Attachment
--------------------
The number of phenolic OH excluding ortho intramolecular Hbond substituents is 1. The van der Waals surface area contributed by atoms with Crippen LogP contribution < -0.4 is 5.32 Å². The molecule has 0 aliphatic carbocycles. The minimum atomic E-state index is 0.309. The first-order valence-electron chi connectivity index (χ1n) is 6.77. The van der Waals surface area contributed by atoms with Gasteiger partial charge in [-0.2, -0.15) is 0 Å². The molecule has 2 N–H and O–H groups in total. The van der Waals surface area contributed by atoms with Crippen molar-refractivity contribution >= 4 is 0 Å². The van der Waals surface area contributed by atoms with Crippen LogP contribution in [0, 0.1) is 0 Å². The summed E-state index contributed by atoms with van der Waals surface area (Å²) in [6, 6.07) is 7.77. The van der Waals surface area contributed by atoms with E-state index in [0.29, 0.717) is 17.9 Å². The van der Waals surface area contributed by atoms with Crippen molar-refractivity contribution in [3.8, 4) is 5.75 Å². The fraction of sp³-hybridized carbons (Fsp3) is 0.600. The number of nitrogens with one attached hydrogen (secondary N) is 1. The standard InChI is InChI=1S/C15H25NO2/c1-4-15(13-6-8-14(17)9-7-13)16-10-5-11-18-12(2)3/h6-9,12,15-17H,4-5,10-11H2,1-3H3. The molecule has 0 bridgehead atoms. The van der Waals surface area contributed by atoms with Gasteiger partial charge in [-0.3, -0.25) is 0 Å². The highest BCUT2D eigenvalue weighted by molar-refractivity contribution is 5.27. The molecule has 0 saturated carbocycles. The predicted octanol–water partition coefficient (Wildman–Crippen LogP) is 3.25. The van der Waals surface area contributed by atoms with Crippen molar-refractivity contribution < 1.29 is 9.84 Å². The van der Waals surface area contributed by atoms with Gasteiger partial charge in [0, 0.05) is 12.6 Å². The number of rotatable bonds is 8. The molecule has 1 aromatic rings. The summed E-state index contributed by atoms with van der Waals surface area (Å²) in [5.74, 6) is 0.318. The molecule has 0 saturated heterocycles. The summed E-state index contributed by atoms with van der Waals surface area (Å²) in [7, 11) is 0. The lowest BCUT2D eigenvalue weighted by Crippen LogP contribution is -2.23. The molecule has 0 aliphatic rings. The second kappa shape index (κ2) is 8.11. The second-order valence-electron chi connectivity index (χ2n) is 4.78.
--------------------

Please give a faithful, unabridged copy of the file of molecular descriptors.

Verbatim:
The number of phenolic OH excluding ortho intramolecular Hbond substituents is 1. The van der Waals surface area contributed by atoms with Crippen LogP contribution < -0.4 is 5.32 Å². The molecule has 0 aliphatic carbocycles. The minimum atomic E-state index is 0.309. The first-order valence-electron chi connectivity index (χ1n) is 6.77. The van der Waals surface area contributed by atoms with Gasteiger partial charge in [-0.2, -0.15) is 0 Å². The molecule has 2 N–H and O–H groups in total. The van der Waals surface area contributed by atoms with Crippen molar-refractivity contribution >= 4 is 0 Å². The van der Waals surface area contributed by atoms with Crippen LogP contribution in [0, 0.1) is 0 Å². The summed E-state index contributed by atoms with van der Waals surface area (Å²) in [6, 6.07) is 7.77. The van der Waals surface area contributed by atoms with E-state index in [0.29, 0.717) is 17.9 Å². The van der Waals surface area contributed by atoms with Crippen molar-refractivity contribution in [3.8, 4) is 5.75 Å². The fraction of sp³-hybridized carbons (Fsp3) is 0.600. The number of nitrogens with one attached hydrogen (secondary N) is 1. The standard InChI is InChI=1S/C15H25NO2/c1-4-15(13-6-8-14(17)9-7-13)16-10-5-11-18-12(2)3/h6-9,12,15-17H,4-5,10-11H2,1-3H3. The molecule has 0 bridgehead atoms. The van der Waals surface area contributed by atoms with Gasteiger partial charge in [-0.3, -0.25) is 0 Å². The highest BCUT2D eigenvalue weighted by molar-refractivity contribution is 5.27. The molecule has 0 saturated carbocycles. The predicted octanol–water partition coefficient (Wildman–Crippen LogP) is 3.25. The van der Waals surface area contributed by atoms with Crippen molar-refractivity contribution < 1.29 is 9.84 Å². The van der Waals surface area contributed by atoms with Gasteiger partial charge in [0, 0.05) is 12.6 Å². The number of rotatable bonds is 8. The molecule has 1 aromatic rings. The summed E-state index contributed by atoms with van der Waals surface area (Å²) in [5.74, 6) is 0.318. The molecule has 0 saturated heterocycles. The summed E-state index contributed by atoms with van der Waals surface area (Å²) in [7, 11) is 0. The lowest BCUT2D eigenvalue weighted by Crippen LogP contribution is -2.23. The molecule has 0 aliphatic rings. The second kappa shape index (κ2) is 8.11. The second-order valence-electron chi connectivity index (χ2n) is 4.78.